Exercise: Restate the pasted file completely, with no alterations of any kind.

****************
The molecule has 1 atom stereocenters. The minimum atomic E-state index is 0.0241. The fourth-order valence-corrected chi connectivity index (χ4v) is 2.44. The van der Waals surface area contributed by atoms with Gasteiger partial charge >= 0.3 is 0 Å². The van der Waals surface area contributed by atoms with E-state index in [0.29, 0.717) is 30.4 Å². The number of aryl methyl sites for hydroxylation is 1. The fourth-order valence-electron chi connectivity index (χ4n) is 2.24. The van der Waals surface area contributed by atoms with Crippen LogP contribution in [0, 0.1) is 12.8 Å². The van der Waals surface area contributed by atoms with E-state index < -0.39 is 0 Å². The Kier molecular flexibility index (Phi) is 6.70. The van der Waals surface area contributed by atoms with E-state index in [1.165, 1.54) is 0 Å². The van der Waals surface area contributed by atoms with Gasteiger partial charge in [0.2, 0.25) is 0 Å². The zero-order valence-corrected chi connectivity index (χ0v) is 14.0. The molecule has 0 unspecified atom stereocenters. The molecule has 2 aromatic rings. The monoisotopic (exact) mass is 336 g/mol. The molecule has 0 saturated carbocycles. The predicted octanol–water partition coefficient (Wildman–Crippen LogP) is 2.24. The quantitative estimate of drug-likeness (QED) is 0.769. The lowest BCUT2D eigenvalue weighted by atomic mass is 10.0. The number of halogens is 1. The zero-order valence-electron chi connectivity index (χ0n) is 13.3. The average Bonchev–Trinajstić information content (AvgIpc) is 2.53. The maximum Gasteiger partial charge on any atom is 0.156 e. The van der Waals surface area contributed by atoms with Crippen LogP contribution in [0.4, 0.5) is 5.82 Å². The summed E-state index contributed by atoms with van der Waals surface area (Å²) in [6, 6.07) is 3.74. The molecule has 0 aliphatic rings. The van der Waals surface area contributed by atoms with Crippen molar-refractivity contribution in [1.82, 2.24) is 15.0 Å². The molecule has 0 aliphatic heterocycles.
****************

The molecule has 1 atom stereocenters. The minimum atomic E-state index is 0.0241. The fourth-order valence-corrected chi connectivity index (χ4v) is 2.44. The van der Waals surface area contributed by atoms with Gasteiger partial charge >= 0.3 is 0 Å². The van der Waals surface area contributed by atoms with E-state index in [0.29, 0.717) is 30.4 Å². The number of aryl methyl sites for hydroxylation is 1. The fourth-order valence-electron chi connectivity index (χ4n) is 2.24. The van der Waals surface area contributed by atoms with Crippen LogP contribution in [0, 0.1) is 12.8 Å². The van der Waals surface area contributed by atoms with E-state index < -0.39 is 0 Å². The Kier molecular flexibility index (Phi) is 6.70. The van der Waals surface area contributed by atoms with E-state index in [1.165, 1.54) is 0 Å². The van der Waals surface area contributed by atoms with Gasteiger partial charge in [0.2, 0.25) is 0 Å². The zero-order valence-corrected chi connectivity index (χ0v) is 14.0. The molecule has 0 unspecified atom stereocenters. The molecule has 2 aromatic rings. The monoisotopic (exact) mass is 336 g/mol. The molecule has 0 saturated carbocycles. The predicted octanol–water partition coefficient (Wildman–Crippen LogP) is 2.24. The quantitative estimate of drug-likeness (QED) is 0.769. The lowest BCUT2D eigenvalue weighted by atomic mass is 10.0. The number of halogens is 1. The zero-order valence-electron chi connectivity index (χ0n) is 13.3. The average Bonchev–Trinajstić information content (AvgIpc) is 2.53. The maximum Gasteiger partial charge on any atom is 0.156 e. The van der Waals surface area contributed by atoms with Crippen LogP contribution in [0.4, 0.5) is 5.82 Å². The summed E-state index contributed by atoms with van der Waals surface area (Å²) in [6, 6.07) is 3.74. The molecule has 0 aliphatic rings. The van der Waals surface area contributed by atoms with Crippen molar-refractivity contribution in [1.82, 2.24) is 15.0 Å². The molecule has 0 aliphatic heterocycles.